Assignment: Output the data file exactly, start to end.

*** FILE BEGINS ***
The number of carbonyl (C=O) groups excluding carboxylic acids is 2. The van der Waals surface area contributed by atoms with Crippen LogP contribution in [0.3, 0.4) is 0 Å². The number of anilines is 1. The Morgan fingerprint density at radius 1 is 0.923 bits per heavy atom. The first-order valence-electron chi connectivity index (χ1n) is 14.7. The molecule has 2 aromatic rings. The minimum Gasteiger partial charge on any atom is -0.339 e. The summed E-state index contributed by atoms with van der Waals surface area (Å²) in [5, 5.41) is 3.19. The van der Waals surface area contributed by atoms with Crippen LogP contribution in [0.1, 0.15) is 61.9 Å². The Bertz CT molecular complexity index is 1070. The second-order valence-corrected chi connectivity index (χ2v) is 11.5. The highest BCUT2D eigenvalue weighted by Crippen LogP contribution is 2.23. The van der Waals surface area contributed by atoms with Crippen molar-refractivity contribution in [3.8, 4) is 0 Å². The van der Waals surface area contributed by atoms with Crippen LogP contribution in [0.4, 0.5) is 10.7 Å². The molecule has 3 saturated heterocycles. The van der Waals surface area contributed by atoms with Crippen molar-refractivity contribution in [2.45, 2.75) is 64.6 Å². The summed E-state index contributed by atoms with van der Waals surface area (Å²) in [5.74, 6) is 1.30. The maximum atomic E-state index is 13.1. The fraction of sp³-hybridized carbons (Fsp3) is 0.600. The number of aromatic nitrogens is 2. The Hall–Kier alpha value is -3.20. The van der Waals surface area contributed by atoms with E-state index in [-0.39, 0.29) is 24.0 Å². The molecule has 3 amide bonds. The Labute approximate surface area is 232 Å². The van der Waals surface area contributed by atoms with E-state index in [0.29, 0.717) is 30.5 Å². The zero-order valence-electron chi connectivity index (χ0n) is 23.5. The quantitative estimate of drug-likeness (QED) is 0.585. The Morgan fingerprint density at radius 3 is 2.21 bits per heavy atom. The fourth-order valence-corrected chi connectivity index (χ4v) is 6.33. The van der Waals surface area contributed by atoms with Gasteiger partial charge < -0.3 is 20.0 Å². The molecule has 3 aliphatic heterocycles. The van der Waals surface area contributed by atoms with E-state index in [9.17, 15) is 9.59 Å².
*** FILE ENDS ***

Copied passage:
The number of carbonyl (C=O) groups excluding carboxylic acids is 2. The van der Waals surface area contributed by atoms with Crippen LogP contribution in [0.3, 0.4) is 0 Å². The number of anilines is 1. The Morgan fingerprint density at radius 1 is 0.923 bits per heavy atom. The first-order valence-electron chi connectivity index (χ1n) is 14.7. The molecule has 2 aromatic rings. The minimum Gasteiger partial charge on any atom is -0.339 e. The summed E-state index contributed by atoms with van der Waals surface area (Å²) in [5, 5.41) is 3.19. The van der Waals surface area contributed by atoms with Crippen LogP contribution in [0.1, 0.15) is 61.9 Å². The Bertz CT molecular complexity index is 1070. The second-order valence-corrected chi connectivity index (χ2v) is 11.5. The highest BCUT2D eigenvalue weighted by Crippen LogP contribution is 2.23. The van der Waals surface area contributed by atoms with Crippen molar-refractivity contribution in [3.8, 4) is 0 Å². The van der Waals surface area contributed by atoms with Crippen LogP contribution in [0.4, 0.5) is 10.7 Å². The molecule has 3 saturated heterocycles. The van der Waals surface area contributed by atoms with Crippen molar-refractivity contribution in [2.45, 2.75) is 64.6 Å². The summed E-state index contributed by atoms with van der Waals surface area (Å²) in [5.74, 6) is 1.30. The maximum atomic E-state index is 13.1. The fraction of sp³-hybridized carbons (Fsp3) is 0.600. The number of aromatic nitrogens is 2. The Hall–Kier alpha value is -3.20. The van der Waals surface area contributed by atoms with E-state index in [-0.39, 0.29) is 24.0 Å². The molecule has 3 amide bonds. The Labute approximate surface area is 232 Å². The van der Waals surface area contributed by atoms with E-state index in [0.29, 0.717) is 30.5 Å². The zero-order valence-electron chi connectivity index (χ0n) is 23.5. The quantitative estimate of drug-likeness (QED) is 0.585. The Morgan fingerprint density at radius 3 is 2.21 bits per heavy atom. The fourth-order valence-corrected chi connectivity index (χ4v) is 6.33. The van der Waals surface area contributed by atoms with Gasteiger partial charge < -0.3 is 20.0 Å². The molecule has 3 aliphatic heterocycles. The van der Waals surface area contributed by atoms with E-state index in [9.17, 15) is 9.59 Å².